Since February, several committees have used the commercial file-sharing service Dropbox to make testimony and documents available to everyone. This is a reasonable way to accomplish an important goal. Publishing testimony online would be an easy matter to accomplish and would be a great help to those following the legislature. It would cost very little or nothing. This should be a non-partisan issue.

Another thing we need are reforms to the Kansas Open Records Act. An important issue is non-profit corporations that are funded solely or primarily by government. In Wichita, an example is the Wichita Downtown Development Corporation. It claims it is exempt from the open records act because it is not a governmental agency. This is despite being almost totally funded by tax revenue. Another example is Visit Wichita, our convention and tourism bureau. In the past I’ve asked these agencies for spending records. They declined, claiming that they are not public agencies. In Kansas, when citizens feel they have a problem with the records law, the local district attorney is one option available to seek a remedy. I think I’ve told you what happened in my case. The Sedgwick County District Attorney’s office sided with the agencies, agreeing with their contention that they are not public agencies.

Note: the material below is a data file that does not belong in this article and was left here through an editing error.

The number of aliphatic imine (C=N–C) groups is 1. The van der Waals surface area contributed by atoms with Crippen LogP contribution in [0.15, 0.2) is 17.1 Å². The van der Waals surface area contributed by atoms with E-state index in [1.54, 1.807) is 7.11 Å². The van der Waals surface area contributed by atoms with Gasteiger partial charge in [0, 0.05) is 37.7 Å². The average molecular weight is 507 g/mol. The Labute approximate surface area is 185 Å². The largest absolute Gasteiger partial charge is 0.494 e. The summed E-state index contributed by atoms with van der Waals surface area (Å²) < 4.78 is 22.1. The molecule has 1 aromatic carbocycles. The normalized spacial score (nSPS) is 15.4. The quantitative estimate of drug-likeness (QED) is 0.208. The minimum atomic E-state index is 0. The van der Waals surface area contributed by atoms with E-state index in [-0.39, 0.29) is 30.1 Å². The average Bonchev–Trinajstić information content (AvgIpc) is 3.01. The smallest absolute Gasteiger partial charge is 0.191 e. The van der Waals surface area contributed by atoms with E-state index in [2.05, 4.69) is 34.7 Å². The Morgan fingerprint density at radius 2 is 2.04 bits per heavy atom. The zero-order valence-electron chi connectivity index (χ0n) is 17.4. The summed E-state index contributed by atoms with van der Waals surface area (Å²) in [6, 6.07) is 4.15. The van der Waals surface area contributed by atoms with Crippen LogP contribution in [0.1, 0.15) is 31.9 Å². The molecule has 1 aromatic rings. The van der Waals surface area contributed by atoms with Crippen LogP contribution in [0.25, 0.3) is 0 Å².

The preamble to the Kansas Open Records Act reads: “It is declared to be the public policy of the state that public records shall be open for inspection by any person unless otherwise provided by this act, and this act shall be liberally construed and applied to promote such policy.” Despite that expansive language, the Sedgwick County District Attorney’s office decided that these agencies, despite being funded 90 percent or more by public tax funds, are nonetheless exempt from this law.